Miami has always been a place alluring to folks who dare to dream on a grand scale and place equally grand bets that those dreams will come true. Think of America's Gilded Age titan, Henry Flagler, who slapped the lust for living large into Miami, once a muddy swamp at the turn of the 20th Century. Undaunted by huge challenges, he brought his Florida East Coast Railway to Miami in 1896, paving the way for countless visitors and riches to follow.
At the turn of the 21st Century, the heart of Miami is true to this spectacular tradition. Never mind the gloom and doom pervading the art world, with museums cutting budgets and staff and galleries closing everywhere you look. When the chips are down, leave it to Miami to play with a dynamite hand. As preparations around town gather speed for the arrival of Art Basel Miami Beach and its satellite art fairs, Miami art lovers and artcentric visitors can relish stunning offerings in their midst.
Stopping first in Miami is the traveling show "Guillermo Kuitca: Everything, Paintings and Works on Paper, 1980-2008." Co-organized by the Miami Art Museum and other institutions, it promises to be a remarkable survey of the multi-tasking talents for which this outstanding Argentine artist is known. Kuitca possesses a vibrant flair for melding music and mapmaking, theater and topography. Those of us in Miami merit a special treat: MAM is hosting "Guillermo Kuitca: Everything (else)" at Miami's Freedom Tower. This features his recent art inspired by Wagnerian opera and the dramatic fusion of light, space, and image.
An exquisite architectural landmark, the Freedom Tower offers more art this season with two shows providing incisive looks at the metaphorical and truth-telling powers of photography. "Tetralogy: Lies, Adaptation, Tracing and Duplicity as Identity" explores compelling photography recently created by MarÃa Martinez-CaÃ±as. It is curated by Gean Moreno. As both artist and curator have long ties to Miami, the show reveals the city's deeply-rooted talents.
Then there's "Invasion 68 Prague." Documentary street photography by Josef Koudelka explores the historic 1968 week in Prague when Soviets crushed cries for freedom animating Czechoslavakia and the world. With images never seen before, this exhibit is co-produced by Aperture Foundation, Magnum Photos, and the Art Galleries of Miami Dade College. "We found that combining two different forms of photography from Miami and Europe becomes a very interesting mixture during Art Basel," says Jorge Gutierrez of Miami Dade College.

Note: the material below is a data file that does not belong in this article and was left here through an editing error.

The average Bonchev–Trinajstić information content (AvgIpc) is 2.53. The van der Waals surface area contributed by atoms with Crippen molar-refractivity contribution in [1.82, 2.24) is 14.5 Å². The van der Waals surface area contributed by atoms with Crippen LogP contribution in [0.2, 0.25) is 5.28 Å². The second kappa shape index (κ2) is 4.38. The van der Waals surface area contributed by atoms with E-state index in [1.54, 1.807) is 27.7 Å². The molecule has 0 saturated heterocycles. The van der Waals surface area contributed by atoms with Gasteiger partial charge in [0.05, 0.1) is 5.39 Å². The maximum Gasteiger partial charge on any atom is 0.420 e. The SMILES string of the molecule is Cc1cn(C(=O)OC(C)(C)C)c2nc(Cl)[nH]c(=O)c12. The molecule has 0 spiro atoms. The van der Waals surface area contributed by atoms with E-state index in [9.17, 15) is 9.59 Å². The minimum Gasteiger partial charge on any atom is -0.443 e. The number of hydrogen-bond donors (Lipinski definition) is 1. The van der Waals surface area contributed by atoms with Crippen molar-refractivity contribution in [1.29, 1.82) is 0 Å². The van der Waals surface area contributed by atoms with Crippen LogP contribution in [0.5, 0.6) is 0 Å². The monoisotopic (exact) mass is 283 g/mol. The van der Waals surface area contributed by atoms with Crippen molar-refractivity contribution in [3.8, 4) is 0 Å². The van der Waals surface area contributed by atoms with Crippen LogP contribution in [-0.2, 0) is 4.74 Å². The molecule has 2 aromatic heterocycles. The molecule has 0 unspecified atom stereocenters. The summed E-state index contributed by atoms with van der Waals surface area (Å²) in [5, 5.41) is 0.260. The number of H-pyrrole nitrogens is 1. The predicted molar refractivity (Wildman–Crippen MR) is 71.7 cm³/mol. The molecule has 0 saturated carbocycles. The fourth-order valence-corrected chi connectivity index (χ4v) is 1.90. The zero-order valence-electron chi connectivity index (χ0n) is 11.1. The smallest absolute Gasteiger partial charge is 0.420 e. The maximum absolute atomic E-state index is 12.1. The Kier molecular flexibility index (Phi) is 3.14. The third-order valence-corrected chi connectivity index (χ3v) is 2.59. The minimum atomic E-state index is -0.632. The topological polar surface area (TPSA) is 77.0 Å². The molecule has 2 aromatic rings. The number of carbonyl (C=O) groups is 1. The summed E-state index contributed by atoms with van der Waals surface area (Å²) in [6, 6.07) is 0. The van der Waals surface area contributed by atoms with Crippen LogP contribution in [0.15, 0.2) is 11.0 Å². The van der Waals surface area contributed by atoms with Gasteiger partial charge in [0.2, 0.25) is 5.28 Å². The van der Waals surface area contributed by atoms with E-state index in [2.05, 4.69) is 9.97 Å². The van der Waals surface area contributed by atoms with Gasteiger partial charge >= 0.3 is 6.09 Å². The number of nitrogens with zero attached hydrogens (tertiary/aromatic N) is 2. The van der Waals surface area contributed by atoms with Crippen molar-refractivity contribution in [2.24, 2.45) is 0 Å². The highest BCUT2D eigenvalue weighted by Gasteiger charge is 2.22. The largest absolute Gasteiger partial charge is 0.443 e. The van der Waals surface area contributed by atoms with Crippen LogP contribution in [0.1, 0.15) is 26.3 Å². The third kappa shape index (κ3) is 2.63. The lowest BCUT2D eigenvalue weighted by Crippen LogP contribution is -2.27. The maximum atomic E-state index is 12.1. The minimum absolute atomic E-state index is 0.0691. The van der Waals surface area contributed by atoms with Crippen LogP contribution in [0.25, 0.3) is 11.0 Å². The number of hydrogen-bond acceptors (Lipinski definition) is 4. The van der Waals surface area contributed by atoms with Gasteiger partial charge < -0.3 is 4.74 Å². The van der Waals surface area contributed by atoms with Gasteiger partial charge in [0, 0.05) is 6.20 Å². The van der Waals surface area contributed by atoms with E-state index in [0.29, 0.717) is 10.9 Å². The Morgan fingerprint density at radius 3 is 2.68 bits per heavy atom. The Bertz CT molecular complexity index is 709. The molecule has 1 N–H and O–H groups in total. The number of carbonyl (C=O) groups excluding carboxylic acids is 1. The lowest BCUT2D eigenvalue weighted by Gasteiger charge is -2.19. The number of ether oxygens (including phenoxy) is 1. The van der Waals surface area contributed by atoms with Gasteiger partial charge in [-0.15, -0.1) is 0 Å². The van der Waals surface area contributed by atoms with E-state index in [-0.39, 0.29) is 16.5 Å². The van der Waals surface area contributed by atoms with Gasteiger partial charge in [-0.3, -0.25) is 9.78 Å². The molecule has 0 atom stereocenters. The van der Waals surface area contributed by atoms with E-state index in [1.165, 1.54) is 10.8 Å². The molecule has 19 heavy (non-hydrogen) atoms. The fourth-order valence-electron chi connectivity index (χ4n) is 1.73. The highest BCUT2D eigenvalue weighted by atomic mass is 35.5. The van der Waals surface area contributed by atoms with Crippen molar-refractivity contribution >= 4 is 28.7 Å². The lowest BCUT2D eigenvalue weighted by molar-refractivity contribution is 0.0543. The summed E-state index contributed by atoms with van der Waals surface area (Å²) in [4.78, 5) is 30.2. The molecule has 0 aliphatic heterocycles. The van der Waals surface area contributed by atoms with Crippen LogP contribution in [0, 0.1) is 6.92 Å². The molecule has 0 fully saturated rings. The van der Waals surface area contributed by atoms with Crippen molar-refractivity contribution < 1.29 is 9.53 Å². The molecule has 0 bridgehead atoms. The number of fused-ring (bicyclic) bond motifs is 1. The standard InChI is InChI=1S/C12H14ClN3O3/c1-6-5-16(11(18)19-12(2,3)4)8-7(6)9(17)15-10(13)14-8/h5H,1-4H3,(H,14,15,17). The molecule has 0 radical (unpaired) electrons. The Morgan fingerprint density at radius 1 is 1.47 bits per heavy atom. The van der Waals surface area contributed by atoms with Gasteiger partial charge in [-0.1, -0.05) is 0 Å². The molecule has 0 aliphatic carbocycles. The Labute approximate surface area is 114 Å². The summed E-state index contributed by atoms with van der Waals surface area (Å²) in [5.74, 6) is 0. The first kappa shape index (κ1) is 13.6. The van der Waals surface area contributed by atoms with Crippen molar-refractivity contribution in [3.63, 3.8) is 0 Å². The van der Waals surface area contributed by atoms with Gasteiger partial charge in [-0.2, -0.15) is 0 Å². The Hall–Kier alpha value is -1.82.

At the Bass Museum of Art is "Where Do We Go From Here? Selections from La CollecciÃ³n Jumex," drawn from the famed Eugenio Lopez Alonso collection in Mexico. Iconic images by Andy Warhol and Swiss artists Peter Fischli and David Weiss mingle with internationally-known contemporary art. Co-organized by the Bass with Contemporary Arts Center of Cincinnati, this show is a further example of how the Basel season in Miami becomes a dynamite hand for our city's artcentric natives and visitors. It is co-curated by Bass director Silvia Karman CubiÃ±a. Of course, this much-anticipated show arrives here first.
But as superb art comes and goes from Miami museums in an era darkened by a historically battered economy, one exceptionally bright spot now gleams. This is the opening of the Carlos and Rosa de la Cruz Collection in the city's Design District. Three floors of richly varied art promise to lure art lovers and students long after art fairs depart. Special attention goes to artists with profound ties to Miami: Ana Mendieta and FÃ©lix Gonzalez-Torres. This collection, along with its library, is open to the public for free.
It has all the hallmarks of an outstanding community resource, especially in Miami where museums don't have space to show their permanent collections permanently. "I think people do like to look at a permanent collection," says Rosa de la Cruz. "I do not want to do shows. There's no curator here pushing any agenda. I think people are hungry to spend an afternoon looking at art just for the sake of looking at art," she adds. "It is going to make a difference in Miami."
Years pass, yet this is still the same eye-catching story: To make a difference sure to dazzle, people place spectacular bets on Miami.